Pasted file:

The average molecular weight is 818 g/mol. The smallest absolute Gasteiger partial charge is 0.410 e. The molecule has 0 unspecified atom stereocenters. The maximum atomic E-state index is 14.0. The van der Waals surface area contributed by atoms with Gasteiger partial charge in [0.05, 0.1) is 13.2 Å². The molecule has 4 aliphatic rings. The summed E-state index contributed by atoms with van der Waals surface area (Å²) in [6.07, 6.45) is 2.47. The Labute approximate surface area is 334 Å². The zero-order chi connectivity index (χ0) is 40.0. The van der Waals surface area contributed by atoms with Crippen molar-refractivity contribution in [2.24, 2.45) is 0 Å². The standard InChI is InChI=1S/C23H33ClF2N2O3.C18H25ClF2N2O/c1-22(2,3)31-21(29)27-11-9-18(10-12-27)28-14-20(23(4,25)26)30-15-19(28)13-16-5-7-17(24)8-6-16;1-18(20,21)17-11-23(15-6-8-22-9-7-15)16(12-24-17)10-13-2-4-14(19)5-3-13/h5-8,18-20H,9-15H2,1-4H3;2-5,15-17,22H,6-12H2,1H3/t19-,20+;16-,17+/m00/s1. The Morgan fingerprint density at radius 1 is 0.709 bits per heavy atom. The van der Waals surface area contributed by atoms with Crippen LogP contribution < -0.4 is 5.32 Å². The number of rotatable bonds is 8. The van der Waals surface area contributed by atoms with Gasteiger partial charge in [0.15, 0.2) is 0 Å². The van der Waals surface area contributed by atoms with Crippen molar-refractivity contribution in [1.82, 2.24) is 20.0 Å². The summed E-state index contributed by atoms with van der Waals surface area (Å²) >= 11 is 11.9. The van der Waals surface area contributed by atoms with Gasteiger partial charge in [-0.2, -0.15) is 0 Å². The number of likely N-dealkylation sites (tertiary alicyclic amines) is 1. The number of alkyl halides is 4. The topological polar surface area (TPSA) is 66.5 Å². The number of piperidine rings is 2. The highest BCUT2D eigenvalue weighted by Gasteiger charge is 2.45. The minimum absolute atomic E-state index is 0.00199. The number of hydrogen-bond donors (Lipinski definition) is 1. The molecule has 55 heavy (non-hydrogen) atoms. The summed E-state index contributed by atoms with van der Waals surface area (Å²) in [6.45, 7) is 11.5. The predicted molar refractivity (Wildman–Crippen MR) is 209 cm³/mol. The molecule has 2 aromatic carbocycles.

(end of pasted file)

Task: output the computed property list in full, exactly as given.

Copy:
The average molecular weight is 818 g/mol. The smallest absolute Gasteiger partial charge is 0.410 e. The molecule has 0 unspecified atom stereocenters. The maximum atomic E-state index is 14.0. The van der Waals surface area contributed by atoms with Gasteiger partial charge in [0.05, 0.1) is 13.2 Å². The molecule has 4 aliphatic rings. The summed E-state index contributed by atoms with van der Waals surface area (Å²) in [6.07, 6.45) is 2.47. The Labute approximate surface area is 334 Å². The zero-order chi connectivity index (χ0) is 40.0. The van der Waals surface area contributed by atoms with Crippen molar-refractivity contribution in [2.24, 2.45) is 0 Å². The standard InChI is InChI=1S/C23H33ClF2N2O3.C18H25ClF2N2O/c1-22(2,3)31-21(29)27-11-9-18(10-12-27)28-14-20(23(4,25)26)30-15-19(28)13-16-5-7-17(24)8-6-16;1-18(20,21)17-11-23(15-6-8-22-9-7-15)16(12-24-17)10-13-2-4-14(19)5-3-13/h5-8,18-20H,9-15H2,1-4H3;2-5,15-17,22H,6-12H2,1H3/t19-,20+;16-,17+/m00/s1. The Morgan fingerprint density at radius 1 is 0.709 bits per heavy atom. The van der Waals surface area contributed by atoms with Crippen LogP contribution < -0.4 is 5.32 Å². The number of rotatable bonds is 8. The van der Waals surface area contributed by atoms with Gasteiger partial charge in [0.15, 0.2) is 0 Å². The van der Waals surface area contributed by atoms with Crippen molar-refractivity contribution in [1.82, 2.24) is 20.0 Å². The summed E-state index contributed by atoms with van der Waals surface area (Å²) >= 11 is 11.9. The van der Waals surface area contributed by atoms with Gasteiger partial charge in [-0.2, -0.15) is 0 Å². The number of likely N-dealkylation sites (tertiary alicyclic amines) is 1. The number of alkyl halides is 4. The topological polar surface area (TPSA) is 66.5 Å². The number of piperidine rings is 2. The highest BCUT2D eigenvalue weighted by Gasteiger charge is 2.45. The minimum absolute atomic E-state index is 0.00199. The number of hydrogen-bond donors (Lipinski definition) is 1. The molecule has 55 heavy (non-hydrogen) atoms. The summed E-state index contributed by atoms with van der Waals surface area (Å²) in [6.45, 7) is 11.5. The predicted molar refractivity (Wildman–Crippen MR) is 209 cm³/mol. The molecule has 2 aromatic carbocycles.